My other question was about how to calculate profit from an investment. My deal is as follows. The mortgage on the property is 140,000. I paid 6000 in closing costs,1200 in loan origination fee,2000 to repair property,and 6000 in Realtor fees. So the total expense in the property is 15200. If the property sold for 175000 then 175000-140000=35000. Then 35000-15200=19800. The 19800 is the profit number the tax man will use for capital gains tax. Does this look right? I live in Oregon. I talked to my tax preparer but I don’t think he really understands capital gains tax on investments.Who else should I talk to? Thanks

If your tax preparer can’t handle that, you need to find a another person to help you. This is very basic tax stuff.

Thanks for the response. Obviously I will talk to as many people as I can, but the question remains:are my numbers tallyed properly? For example it could be tallyed like this:140000 purchase price +repairs+realtor fees+out of pocket closing costs+loan origination fee=15000. So the actual cost of the home was140000+15000=155000. Therefore if it sold for 175000 then actual profit is 20000. Then we are taxed for capital gains on 20000. There are many ways to calculate short-term capital gains( I have 3 different people tell me 3 different things. With this amount it is probably not a big deal but I am sure I am not the only who wants to know EXACTLY how it is done. Thanks again.

Your question has several components involved in the answer. Let’s start with the simple ones. Your purchase price was $140K and your repair costs were $2K, so it would appear that your cost basis in this property is $142K just from these cost components.

Your projected sale price is $175K with an inexpensive real estate commission (3% would be $5250, 6% would be $10,500, but we will use your number) of $6K. I guess you are assuming that you will have no other selling expenses, or seller concessions, so your net proceeds will be $169K.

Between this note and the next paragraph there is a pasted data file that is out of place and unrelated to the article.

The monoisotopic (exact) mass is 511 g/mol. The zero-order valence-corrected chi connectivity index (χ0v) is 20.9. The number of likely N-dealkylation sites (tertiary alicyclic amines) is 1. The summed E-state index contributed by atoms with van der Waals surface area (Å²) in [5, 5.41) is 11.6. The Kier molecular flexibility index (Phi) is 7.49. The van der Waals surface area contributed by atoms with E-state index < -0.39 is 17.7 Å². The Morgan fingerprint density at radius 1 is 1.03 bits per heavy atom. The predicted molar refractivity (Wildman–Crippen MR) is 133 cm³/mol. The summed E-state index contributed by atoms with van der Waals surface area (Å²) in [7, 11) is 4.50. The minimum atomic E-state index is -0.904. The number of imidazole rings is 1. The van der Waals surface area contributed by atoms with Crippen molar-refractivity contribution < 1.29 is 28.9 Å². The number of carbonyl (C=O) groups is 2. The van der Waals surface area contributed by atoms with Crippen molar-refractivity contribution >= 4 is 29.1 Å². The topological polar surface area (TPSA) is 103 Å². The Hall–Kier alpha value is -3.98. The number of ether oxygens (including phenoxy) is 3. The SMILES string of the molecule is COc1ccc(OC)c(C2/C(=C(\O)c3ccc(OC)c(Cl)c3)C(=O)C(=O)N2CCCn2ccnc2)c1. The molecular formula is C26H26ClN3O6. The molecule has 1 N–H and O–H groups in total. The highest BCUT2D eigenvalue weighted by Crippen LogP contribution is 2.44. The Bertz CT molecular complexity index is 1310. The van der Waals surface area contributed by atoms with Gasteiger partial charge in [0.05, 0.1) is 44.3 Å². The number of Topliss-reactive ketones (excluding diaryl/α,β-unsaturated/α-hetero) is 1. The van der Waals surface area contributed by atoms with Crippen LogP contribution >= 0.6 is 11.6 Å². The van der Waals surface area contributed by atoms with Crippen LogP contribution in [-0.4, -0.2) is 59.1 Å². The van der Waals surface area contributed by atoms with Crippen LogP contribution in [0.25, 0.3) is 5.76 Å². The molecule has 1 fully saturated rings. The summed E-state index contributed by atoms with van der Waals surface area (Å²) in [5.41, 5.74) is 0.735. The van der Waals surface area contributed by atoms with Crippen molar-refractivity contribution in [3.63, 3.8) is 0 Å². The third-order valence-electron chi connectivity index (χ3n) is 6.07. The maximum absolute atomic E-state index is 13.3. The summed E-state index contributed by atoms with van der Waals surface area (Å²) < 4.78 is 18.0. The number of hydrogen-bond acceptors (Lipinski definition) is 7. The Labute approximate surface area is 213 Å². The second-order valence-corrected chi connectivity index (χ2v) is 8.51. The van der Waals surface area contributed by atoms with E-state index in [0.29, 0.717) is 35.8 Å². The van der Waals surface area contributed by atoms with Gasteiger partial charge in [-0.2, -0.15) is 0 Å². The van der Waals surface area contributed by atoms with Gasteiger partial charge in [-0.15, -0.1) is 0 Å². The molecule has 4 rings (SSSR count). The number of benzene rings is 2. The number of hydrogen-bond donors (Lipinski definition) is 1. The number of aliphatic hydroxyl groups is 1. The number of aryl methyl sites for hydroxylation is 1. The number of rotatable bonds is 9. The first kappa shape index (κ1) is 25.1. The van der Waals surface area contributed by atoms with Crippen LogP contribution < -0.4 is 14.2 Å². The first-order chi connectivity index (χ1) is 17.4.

Normally, you calculate your taxable profit by subtracting your cost basis from your net sale proceeds. Doing so right now will give you a profit of $27K ($169K minus $142K). However we have not considered the impact of your closing costs upon your cost basis when you purchased the property.

This is the hard part and it will take a little research on your part to arrive at the correct number. Some of your so called “closing costs” are adjustments to the basis, while others are deductible expenses in the year of acquisition, while yet others are capital expenses to be amortized over the life of the loan.

For the sake of illustration, let’s say that your $6K in settlement costs included some amount for prorated property taxes and included some amount for interim interest on your financing. Let’s just say that all these amounts add up to $3K which you deducted on your personal tax return for the year in which you purchased the property. This leaves you $3K to add to your cost basis. Adding another $3K to your cost basis makes your sale profit $24K.

If you did not take any of these allowed “closing cost” deductions, but instead elected to treat everything as an adjustment to basis, then the entire $6K adjustment reduces your sale profit to $21K.

The loan origination fee is a capital expense which you can choose to add to your cost basis, or you can choose to amortize it over the life of the loan (not the property).

If your investment property is a residential rental property, you can deduct closing costs for mortgage interest and deductible real estate taxes on Schedule E. Additionally, PMI premium (if any) paid at settlement is also expensed on Schedule E, line 9 (write in PMI on the dotted line). All other settlement fees and closing costs for buying the property are treated as additions to your basis in the property.

Fees related to obtaining a loan are capital expenses and should be amortized over the life of the loan. These fees are not really closing costs but are often lumped into the general category of closing costs because they are collected at closing. These expenses can include loan origination fees, title abstract fees, and mortgage recording fees. You calculate the amortization over the life of the mortgage on Schedule E, page 2, then take your amortization expense on Schedule E, line 18.

For additional information, see IRS Pub 527, Residential Rental Property, and IRS Pub 535, Business Expenses.